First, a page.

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This Week's Boston Deal Sheet

Boston developer Adam Burns has filed his second office-to-residential plan after the city extended the deadline for its conversion program.

Boston developer Adam Burns filed plans to convert an office building at 263 Summer St. into 77 housing units.

The developer filed a proposal to convert an eight-story office building in the Fort Point neighborhood into a 77-unit residential project, the Boston Business Journal reported. Although Nuveen Real Estate owns the building, Burns is in the process of acquiring the property. 

There are two tenants at the property that don't plan on renewing their leases. As of the end of next summer, just over 3K SF would be leased, the BBJ reported.

In total, Burns intends to build 92 apartment units through the city's office-to-residential conversion program. He was the first developer to apply to the program and the first to win approval for his 15-unit 281 Franklin St. project.

The tax incentive program has garnered interest from six developers that plan on building more than 500 units. 

Mayor Michelle Wu launched the program last fall to provide a payment-in-lieu-of-taxes incentive for developers that pursue conversion projects. The average tax reduction would be up to 75% of the standard tax rate for up to 29 years.

The program was extended last week to December 2025 after receiving $15M in state funding. The city expects to see an additional 300 to 500 housing units created with the extension. 


Suffolk University paid $30M for an 11-story office building on Tremont Street that it plans to convert into dorm rooms, the BBJ reported. The property at 101 Tremont St. was purchased from an affiliate of Sydney-based Macquarie Group.

The university plans to build between 260 and 290 beds in the building. The 79K SF property also has the popular Beantown Pub operating out of the ground floor, which the university says will continue to do business after the project is done. The school hopes to start the conversion next year and finish by the fall of 2026. 


Boston University paid $19.8M to acquire a site originally approved for a 17-story residential tower in Allston, Banker & Tradesman reported. The university bought 76 Ashford St. from Allston-based City Realty with no immediate plans for the site. City Realty secured approval for a 17-story, 254-unit residential tower last year.


MassDevelopment issued a $17M bond on behalf of an affiliate of Tremont Development Partners for the development of 52 affordable units in Lowell. The project is at 733 Broadway St. in the city's Acre neighborhood. It formerly housed the Merrimack Valley Food Bank warehouse.

Eastern Bank purchased the bond. Of the 52 units, 41 will be set aside for households making up to 60% of the area median income and 11 will be for those making up to 30% AMI.


Redgate Capital Partners, North River Co. and ELV Associates secured a $62M refinancing loan for the 230-unit Addison apartment complex in East Boston. CrossHarbor Capital Partners provided the loan. Colliers' Jeff Black, Bryan Koop, Sean Burke, Kevin Phelan and Matt Lombard Jr. helped secure the loan for the joint venture.


A rendering of IP Commons between the two International Place towers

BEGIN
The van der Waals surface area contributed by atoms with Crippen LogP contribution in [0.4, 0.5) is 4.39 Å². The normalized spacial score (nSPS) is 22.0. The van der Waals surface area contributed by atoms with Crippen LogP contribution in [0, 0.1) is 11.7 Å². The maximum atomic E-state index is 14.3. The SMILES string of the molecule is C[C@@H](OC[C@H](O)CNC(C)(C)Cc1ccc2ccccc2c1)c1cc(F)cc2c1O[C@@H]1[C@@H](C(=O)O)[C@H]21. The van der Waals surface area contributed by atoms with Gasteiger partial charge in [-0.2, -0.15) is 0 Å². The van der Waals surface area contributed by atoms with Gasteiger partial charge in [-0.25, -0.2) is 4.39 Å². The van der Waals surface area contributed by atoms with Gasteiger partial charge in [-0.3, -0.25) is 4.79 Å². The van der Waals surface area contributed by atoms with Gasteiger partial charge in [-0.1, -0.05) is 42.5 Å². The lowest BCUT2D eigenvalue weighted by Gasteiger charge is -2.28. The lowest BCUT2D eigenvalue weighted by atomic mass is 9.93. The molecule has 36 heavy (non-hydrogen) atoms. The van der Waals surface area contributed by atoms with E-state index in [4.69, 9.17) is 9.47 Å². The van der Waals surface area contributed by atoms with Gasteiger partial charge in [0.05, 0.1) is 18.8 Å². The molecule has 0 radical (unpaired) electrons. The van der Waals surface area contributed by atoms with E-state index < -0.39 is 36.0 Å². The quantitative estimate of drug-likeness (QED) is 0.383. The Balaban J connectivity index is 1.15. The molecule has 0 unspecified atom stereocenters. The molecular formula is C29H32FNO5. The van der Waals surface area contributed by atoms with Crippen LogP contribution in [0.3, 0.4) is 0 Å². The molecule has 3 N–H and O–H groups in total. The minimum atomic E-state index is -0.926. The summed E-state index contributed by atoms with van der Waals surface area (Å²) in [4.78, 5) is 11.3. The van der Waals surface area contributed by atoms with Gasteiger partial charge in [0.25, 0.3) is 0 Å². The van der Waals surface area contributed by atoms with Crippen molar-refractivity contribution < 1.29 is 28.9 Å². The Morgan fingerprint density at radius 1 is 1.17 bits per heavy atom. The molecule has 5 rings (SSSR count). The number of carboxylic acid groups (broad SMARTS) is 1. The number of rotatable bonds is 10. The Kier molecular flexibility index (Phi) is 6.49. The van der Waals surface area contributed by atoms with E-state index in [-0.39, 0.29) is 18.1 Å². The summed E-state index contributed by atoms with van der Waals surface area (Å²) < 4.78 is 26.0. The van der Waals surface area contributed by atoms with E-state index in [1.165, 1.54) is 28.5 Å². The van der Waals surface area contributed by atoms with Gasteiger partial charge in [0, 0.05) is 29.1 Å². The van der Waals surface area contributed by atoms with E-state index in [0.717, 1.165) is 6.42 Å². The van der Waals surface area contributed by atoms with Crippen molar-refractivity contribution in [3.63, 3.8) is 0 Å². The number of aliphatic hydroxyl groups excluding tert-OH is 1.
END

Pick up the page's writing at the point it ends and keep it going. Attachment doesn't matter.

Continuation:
The Chiofaro Co. began the second phase of its $100M renovation of the 1.8M SF International Place. The second phase includes the renovation of IP Commons, which will create a new communal space that will have more seating, a new waterfall feature and new plant beds. The area will also include new event programming for local artists. The renovation will also include the revamp of its Fort Hill Plaza and grand entrance.


Harvard University selected Urbanica to develop 40 affordable homeownership units at 65 Seattle St. in Allston. The project is adjacent to the university's campus and its Enterprise Research Campus. The development is just one of the commitments the university made as part of Phase 1 of its ERC development. The university also donated 90 Antwerp St. in Allston, which became 20 homeownership units.


Pennrose and LGBTQ Senior Housing Inc. celebrated the opening of a 74-unit LGBTQ-friendly housing development in Hyde Park. The income-restricted development opened on Friday with Mayor Michelle Wu, Sen. Elizabeth Warren and Lt. Gov. Kim Driscoll in attendance. Of the units, eight will be set aside for households exiting homelessness. 

The project involved the redevelopment of the former William Barton Rogers Middle School and consists of one- and two-bedroom units. The 54th Massachusetts Volunteer Infantry Regiment of reenactors of Hyde Park will have an office on-site. The project also includes more than 10K SF of community space for residents.


Massport voted to approve a $12M deal with developer HRP Group that will change deed restrictions and allow homes to be built on the property at 776 Summer St. The deal will allow HRP to move forward with building 636 housing units as part of a mixed-use development that would also include life sciences and retail.

The $12M from HRP will go toward Massport's maritime operations in the area. In January 2023, the first phase of the 1.7M SF project won design approval and secured financing through debt and limited partners. The first phase consists of two new life sciences buildings and the redevelopment of three structures on the power plant site into retail space.